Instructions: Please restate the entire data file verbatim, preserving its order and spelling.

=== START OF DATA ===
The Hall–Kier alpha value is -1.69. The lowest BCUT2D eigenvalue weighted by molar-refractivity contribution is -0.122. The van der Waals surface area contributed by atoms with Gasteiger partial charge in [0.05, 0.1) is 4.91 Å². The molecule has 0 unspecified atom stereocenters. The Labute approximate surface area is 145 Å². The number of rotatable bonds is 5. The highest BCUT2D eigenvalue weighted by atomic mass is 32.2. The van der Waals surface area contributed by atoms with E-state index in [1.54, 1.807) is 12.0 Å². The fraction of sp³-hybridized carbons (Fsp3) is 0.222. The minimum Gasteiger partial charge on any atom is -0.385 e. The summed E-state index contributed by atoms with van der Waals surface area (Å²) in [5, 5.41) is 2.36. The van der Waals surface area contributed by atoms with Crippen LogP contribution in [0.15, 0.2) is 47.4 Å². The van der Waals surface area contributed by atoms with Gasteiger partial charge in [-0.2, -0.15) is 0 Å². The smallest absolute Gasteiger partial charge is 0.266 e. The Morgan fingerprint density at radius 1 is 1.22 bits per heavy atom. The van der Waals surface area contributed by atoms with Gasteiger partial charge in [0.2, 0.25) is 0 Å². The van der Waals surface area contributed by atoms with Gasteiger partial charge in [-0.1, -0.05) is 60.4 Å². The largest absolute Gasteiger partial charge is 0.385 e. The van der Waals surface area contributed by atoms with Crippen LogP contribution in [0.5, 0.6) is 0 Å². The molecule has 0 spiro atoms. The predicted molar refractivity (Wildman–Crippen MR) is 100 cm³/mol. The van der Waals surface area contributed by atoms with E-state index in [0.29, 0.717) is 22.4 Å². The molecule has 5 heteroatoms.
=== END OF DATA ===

The Hall–Kier alpha value is -1.69. The lowest BCUT2D eigenvalue weighted by molar-refractivity contribution is -0.122. The van der Waals surface area contributed by atoms with Gasteiger partial charge in [0.05, 0.1) is 4.91 Å². The molecule has 0 unspecified atom stereocenters. The Labute approximate surface area is 145 Å². The number of rotatable bonds is 5. The highest BCUT2D eigenvalue weighted by atomic mass is 32.2. The van der Waals surface area contributed by atoms with E-state index in [1.54, 1.807) is 12.0 Å². The fraction of sp³-hybridized carbons (Fsp3) is 0.222. The minimum Gasteiger partial charge on any atom is -0.385 e. The summed E-state index contributed by atoms with van der Waals surface area (Å²) in [5, 5.41) is 2.36. The van der Waals surface area contributed by atoms with Crippen LogP contribution in [0.15, 0.2) is 47.4 Å². The van der Waals surface area contributed by atoms with Gasteiger partial charge in [-0.2, -0.15) is 0 Å². The smallest absolute Gasteiger partial charge is 0.266 e. The Morgan fingerprint density at radius 1 is 1.22 bits per heavy atom. The van der Waals surface area contributed by atoms with Gasteiger partial charge in [0.2, 0.25) is 0 Å². The van der Waals surface area contributed by atoms with Gasteiger partial charge in [-0.1, -0.05) is 60.4 Å². The largest absolute Gasteiger partial charge is 0.385 e. The van der Waals surface area contributed by atoms with Crippen LogP contribution in [0.5, 0.6) is 0 Å². The molecule has 0 spiro atoms. The predicted molar refractivity (Wildman–Crippen MR) is 100 cm³/mol. The van der Waals surface area contributed by atoms with E-state index in [0.29, 0.717) is 22.4 Å². The molecule has 5 heteroatoms.